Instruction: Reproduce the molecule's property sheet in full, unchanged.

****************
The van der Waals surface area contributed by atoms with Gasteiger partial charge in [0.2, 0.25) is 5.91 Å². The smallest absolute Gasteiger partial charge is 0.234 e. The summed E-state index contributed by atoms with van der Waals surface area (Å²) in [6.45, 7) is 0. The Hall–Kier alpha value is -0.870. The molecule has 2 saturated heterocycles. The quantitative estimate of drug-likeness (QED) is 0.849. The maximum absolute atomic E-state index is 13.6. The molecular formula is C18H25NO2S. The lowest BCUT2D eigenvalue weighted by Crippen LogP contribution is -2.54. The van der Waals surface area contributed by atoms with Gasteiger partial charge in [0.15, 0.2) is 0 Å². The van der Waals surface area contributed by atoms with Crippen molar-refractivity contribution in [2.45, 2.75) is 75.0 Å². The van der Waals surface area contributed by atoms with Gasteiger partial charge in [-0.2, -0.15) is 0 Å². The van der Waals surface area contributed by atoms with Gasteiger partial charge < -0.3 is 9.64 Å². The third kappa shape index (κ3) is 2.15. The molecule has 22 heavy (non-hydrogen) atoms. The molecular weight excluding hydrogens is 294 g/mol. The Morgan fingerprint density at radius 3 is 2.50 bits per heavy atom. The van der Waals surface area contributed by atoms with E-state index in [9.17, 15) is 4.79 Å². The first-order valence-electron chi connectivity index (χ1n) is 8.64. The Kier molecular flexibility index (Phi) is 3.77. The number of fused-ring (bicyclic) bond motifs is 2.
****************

The van der Waals surface area contributed by atoms with Gasteiger partial charge in [0.2, 0.25) is 5.91 Å². The smallest absolute Gasteiger partial charge is 0.234 e. The summed E-state index contributed by atoms with van der Waals surface area (Å²) in [6.45, 7) is 0. The Hall–Kier alpha value is -0.870. The molecule has 2 saturated heterocycles. The quantitative estimate of drug-likeness (QED) is 0.849. The maximum absolute atomic E-state index is 13.6. The molecular formula is C18H25NO2S. The lowest BCUT2D eigenvalue weighted by Crippen LogP contribution is -2.54. The van der Waals surface area contributed by atoms with Gasteiger partial charge in [0.15, 0.2) is 0 Å². The van der Waals surface area contributed by atoms with Crippen molar-refractivity contribution in [2.45, 2.75) is 75.0 Å². The van der Waals surface area contributed by atoms with Gasteiger partial charge in [-0.2, -0.15) is 0 Å². The van der Waals surface area contributed by atoms with Gasteiger partial charge < -0.3 is 9.64 Å². The third kappa shape index (κ3) is 2.15. The molecule has 22 heavy (non-hydrogen) atoms. The molecular weight excluding hydrogens is 294 g/mol. The Morgan fingerprint density at radius 3 is 2.50 bits per heavy atom. The van der Waals surface area contributed by atoms with E-state index in [9.17, 15) is 4.79 Å². The first-order valence-electron chi connectivity index (χ1n) is 8.64. The Kier molecular flexibility index (Phi) is 3.77. The number of fused-ring (bicyclic) bond motifs is 2.